Con: Incandescent bulbs are the way to go
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Laurie Lee, of Gonzales, uses compact fluorescent lights in parts of her home, but she prefers incandescent lights, and uses those to do her reading.
"I like the way the light looks with the regular bulbs," Lee said. "I keep that kind by my bedside table."
Vee Strauss, the American Electric Power energy efficiency demand side management coordinator, acknowledged that the lights have been unpopular with some people because they feel lights aren't bright enough and dislike the color of the light.
Tracy Pilzner, of Victoria, doesn't use the compact fluorescent bulbs because she prefers the "warmer" light, she said. She also feels compact fluorescent light bulbs are unsafe.
The Environmental Protection Agency has provided steps people need to go through when disposing of broken compact fluorescent light bulbs because they contain mercury.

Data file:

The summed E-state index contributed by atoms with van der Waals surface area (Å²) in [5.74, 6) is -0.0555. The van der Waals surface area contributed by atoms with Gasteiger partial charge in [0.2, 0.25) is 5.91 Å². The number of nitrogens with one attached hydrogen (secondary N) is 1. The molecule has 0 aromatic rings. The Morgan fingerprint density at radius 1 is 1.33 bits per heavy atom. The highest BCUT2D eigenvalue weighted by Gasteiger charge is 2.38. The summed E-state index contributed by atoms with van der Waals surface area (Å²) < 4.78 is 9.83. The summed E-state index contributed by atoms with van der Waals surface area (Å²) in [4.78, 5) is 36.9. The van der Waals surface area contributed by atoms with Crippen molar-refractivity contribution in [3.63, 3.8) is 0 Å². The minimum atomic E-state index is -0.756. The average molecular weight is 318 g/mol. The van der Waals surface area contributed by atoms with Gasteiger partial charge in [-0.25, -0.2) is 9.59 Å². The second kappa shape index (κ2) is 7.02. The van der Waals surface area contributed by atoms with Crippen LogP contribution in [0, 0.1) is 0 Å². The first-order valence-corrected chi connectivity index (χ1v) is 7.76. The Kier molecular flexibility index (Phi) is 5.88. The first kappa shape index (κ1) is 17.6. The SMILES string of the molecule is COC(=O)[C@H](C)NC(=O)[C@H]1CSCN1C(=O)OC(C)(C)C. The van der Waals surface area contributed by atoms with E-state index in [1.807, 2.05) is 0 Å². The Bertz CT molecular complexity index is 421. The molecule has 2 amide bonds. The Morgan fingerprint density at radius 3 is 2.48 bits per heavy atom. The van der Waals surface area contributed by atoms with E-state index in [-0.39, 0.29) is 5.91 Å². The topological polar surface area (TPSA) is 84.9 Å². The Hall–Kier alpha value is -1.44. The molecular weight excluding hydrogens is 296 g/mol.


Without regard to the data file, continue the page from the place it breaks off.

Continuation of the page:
The EPA cautions people to have everyone leave the room and let it air out for 10 minutes, to turn off central air conditioning or heating and not to handle the broken bulbs directly, according to the instructions posted on the EPA's website.
Pilzner said the precautions in handling the light bulbs worried her.
"I like the old ones. I'm very against the new ones," Pilzner said. "They just don't sound safe. Besides, the old ones are so much cheaper."
Richard Fritz, of Victoria, prefers incandescent bulbs for a number of reasons. He doesn't like the light generated by the new bulbs, because it flickers and isn't bright enough.
He also shares Pilzner's concerns about the dangers posed to the environment by the new bulbs.
However, Fritz's main concern is he doesn't approve of these changes being put in place by government regulation. He doesn't like the government telling people what kind of light bulbs they can buy.
"It isn't the government's business to tell us what to do about things like this," Fritz said.